bending in the wind

I’ve mostly felt celebrated because of my physical features.

Perhaps that assertion isn’t entirely fair; some have praised me for the role I play or once played in their lives. Daughter. Sister-of-sorts. Girlfriend. Confidant.

While it’s wonderful to have the attention of others, it’s frustrating having it if you’re going to be put in some sort of categorial corner incessantly. It seems silly to lament the whole thing, doesn’t it? We all do it to some degree.

I have come to recognize when certain people do it, whether consciously or not. Most of all, I am able to point out when I do it. It does make communication easier if you crave brevity, but it leaves lots of gaps as a result. The more gaps you leave, the harder it gets to fill them.

For the most part, I don’t want to be a bother, so I don’t mention that I’d prefer not to be called some things by just anyone. I shrug it off, and continue about my day.

This acquiescence may be seen as submitting, or even closeted behaviour. Be that as it may, I haven’t got the time/patience to take issue with everyone that associates words or phrases with me out of their convenience.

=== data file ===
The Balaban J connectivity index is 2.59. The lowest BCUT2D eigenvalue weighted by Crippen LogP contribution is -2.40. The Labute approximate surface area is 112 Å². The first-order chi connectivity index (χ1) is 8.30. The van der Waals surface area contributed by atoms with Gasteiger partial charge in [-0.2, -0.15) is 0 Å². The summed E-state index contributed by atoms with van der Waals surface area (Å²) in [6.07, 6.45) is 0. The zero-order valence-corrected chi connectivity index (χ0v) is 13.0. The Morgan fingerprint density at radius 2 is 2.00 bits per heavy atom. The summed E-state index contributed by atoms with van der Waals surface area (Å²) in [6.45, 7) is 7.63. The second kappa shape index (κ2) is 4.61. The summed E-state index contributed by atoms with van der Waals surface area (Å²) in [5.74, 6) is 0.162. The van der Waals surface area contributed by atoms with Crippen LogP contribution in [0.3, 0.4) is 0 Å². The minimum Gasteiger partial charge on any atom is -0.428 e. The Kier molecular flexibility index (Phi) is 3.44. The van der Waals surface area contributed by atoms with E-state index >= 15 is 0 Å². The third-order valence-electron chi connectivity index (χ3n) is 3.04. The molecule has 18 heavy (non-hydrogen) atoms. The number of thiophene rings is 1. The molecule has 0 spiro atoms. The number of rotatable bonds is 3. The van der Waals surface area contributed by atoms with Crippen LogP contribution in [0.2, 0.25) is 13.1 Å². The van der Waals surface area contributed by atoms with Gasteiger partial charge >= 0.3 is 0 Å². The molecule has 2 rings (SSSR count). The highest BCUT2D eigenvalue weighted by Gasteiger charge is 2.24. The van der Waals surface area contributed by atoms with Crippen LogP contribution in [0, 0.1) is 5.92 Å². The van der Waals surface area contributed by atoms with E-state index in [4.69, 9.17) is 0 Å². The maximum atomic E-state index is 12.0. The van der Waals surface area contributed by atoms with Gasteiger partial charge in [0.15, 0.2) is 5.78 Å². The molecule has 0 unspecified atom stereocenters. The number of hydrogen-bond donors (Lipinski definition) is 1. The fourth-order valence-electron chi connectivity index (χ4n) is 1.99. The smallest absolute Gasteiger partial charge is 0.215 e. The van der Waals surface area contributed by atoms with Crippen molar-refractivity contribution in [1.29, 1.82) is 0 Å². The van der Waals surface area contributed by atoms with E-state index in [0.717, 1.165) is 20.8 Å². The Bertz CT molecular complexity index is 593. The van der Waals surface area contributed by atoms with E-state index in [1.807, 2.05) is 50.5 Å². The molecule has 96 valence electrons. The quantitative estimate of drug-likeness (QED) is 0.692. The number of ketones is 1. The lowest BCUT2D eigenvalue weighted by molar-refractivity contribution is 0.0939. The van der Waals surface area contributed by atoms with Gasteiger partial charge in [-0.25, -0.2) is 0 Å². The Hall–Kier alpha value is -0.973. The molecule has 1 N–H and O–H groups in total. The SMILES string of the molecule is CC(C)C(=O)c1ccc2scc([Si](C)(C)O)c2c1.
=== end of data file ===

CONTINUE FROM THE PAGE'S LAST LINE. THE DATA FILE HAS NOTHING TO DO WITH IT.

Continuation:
I am alluding to gender.

I believe I have a mid-gender crisis, and I don’t know how to convey this to people in a way that each of them (or even a good number) will understand. I’m still working it out myself.

Mind you, I said ‘mid-gender’.

Genderqueer, or even genderblind, as I told a friend tonight. Neither male nor female. Don’t want bottom surgery, but wouldn’t mind top surgery if binding gets too tedious and if I can afford it.

That’s right, surgery. I’ve thought it through that far.

Summer 2007, Los Angeles (Koreatown)

But there we are with the labels again. It all sounds so stereotypical to say ‘I don’t follow the norm’, which is why I don’t tend to say it. Saying such a thing would beg the question, ‘what is normal?’ and would you believe it, there are loads of ways one can answer. Fancy that!

All I know is that I wish to be appreciated for my non-physical traits first, and possibly forever. I also know the aforementioned is a lofty goal. It can’t hurt to attempt to communicate that, and to tell those around me that femme is an act for me, a dramatic role. Femininity is a rare dish.

Summer 2007, Los Angeles (Downtown)

I’m working hard to find a balance while staying true to my core, as it evolves and takes shape — that often starts simply keeping content with wearing the stuff I feel most comfortable in. I welcome opening up a dialogue with anyone who wishes to know more, and I feel as though I still have so much more to learn about this journey I’m currently on.

I won’t cram my non-gender down your throat if you won’t cram yours down mine. Deal?